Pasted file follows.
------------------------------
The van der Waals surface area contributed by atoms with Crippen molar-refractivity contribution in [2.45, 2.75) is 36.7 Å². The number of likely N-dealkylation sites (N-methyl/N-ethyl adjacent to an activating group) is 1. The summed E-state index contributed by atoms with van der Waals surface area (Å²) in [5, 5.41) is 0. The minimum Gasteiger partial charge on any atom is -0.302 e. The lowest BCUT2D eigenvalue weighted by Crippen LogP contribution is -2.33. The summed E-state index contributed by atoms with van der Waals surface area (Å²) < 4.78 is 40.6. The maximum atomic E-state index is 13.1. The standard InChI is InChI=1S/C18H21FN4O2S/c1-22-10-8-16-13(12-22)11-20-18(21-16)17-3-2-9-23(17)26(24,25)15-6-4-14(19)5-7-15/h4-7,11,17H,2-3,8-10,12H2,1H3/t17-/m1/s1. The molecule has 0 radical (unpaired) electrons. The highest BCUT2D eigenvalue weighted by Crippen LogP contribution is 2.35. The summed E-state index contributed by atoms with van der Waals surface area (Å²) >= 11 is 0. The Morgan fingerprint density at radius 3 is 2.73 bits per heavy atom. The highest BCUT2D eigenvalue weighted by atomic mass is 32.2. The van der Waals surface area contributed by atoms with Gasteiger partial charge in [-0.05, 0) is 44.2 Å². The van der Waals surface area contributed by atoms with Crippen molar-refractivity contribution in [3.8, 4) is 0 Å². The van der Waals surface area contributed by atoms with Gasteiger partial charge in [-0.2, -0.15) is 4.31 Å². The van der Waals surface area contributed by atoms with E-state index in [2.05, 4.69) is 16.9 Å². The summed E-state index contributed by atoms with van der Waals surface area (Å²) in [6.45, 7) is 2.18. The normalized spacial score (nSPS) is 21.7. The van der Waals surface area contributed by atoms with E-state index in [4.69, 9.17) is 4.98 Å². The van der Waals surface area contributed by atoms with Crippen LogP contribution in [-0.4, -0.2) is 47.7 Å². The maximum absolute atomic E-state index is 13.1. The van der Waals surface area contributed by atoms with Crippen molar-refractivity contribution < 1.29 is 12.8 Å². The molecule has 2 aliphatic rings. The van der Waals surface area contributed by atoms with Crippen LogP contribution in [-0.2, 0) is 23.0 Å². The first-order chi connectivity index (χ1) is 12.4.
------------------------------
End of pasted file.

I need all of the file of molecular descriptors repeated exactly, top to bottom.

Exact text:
The van der Waals surface area contributed by atoms with Crippen molar-refractivity contribution in [2.45, 2.75) is 36.7 Å². The number of likely N-dealkylation sites (N-methyl/N-ethyl adjacent to an activating group) is 1. The summed E-state index contributed by atoms with van der Waals surface area (Å²) in [5, 5.41) is 0. The minimum Gasteiger partial charge on any atom is -0.302 e. The lowest BCUT2D eigenvalue weighted by Crippen LogP contribution is -2.33. The summed E-state index contributed by atoms with van der Waals surface area (Å²) < 4.78 is 40.6. The maximum atomic E-state index is 13.1. The standard InChI is InChI=1S/C18H21FN4O2S/c1-22-10-8-16-13(12-22)11-20-18(21-16)17-3-2-9-23(17)26(24,25)15-6-4-14(19)5-7-15/h4-7,11,17H,2-3,8-10,12H2,1H3/t17-/m1/s1. The molecule has 0 radical (unpaired) electrons. The highest BCUT2D eigenvalue weighted by Crippen LogP contribution is 2.35. The summed E-state index contributed by atoms with van der Waals surface area (Å²) >= 11 is 0. The Morgan fingerprint density at radius 3 is 2.73 bits per heavy atom. The highest BCUT2D eigenvalue weighted by atomic mass is 32.2. The van der Waals surface area contributed by atoms with Gasteiger partial charge in [-0.05, 0) is 44.2 Å². The van der Waals surface area contributed by atoms with Crippen molar-refractivity contribution in [3.8, 4) is 0 Å². The van der Waals surface area contributed by atoms with Gasteiger partial charge in [-0.2, -0.15) is 4.31 Å². The van der Waals surface area contributed by atoms with E-state index in [2.05, 4.69) is 16.9 Å². The summed E-state index contributed by atoms with van der Waals surface area (Å²) in [6.45, 7) is 2.18. The normalized spacial score (nSPS) is 21.7. The van der Waals surface area contributed by atoms with E-state index in [4.69, 9.17) is 4.98 Å². The van der Waals surface area contributed by atoms with Crippen LogP contribution in [-0.4, -0.2) is 47.7 Å². The maximum absolute atomic E-state index is 13.1. The van der Waals surface area contributed by atoms with Crippen molar-refractivity contribution < 1.29 is 12.8 Å². The molecule has 2 aliphatic rings. The van der Waals surface area contributed by atoms with Crippen LogP contribution in [-0.2, 0) is 23.0 Å². The first-order chi connectivity index (χ1) is 12.4.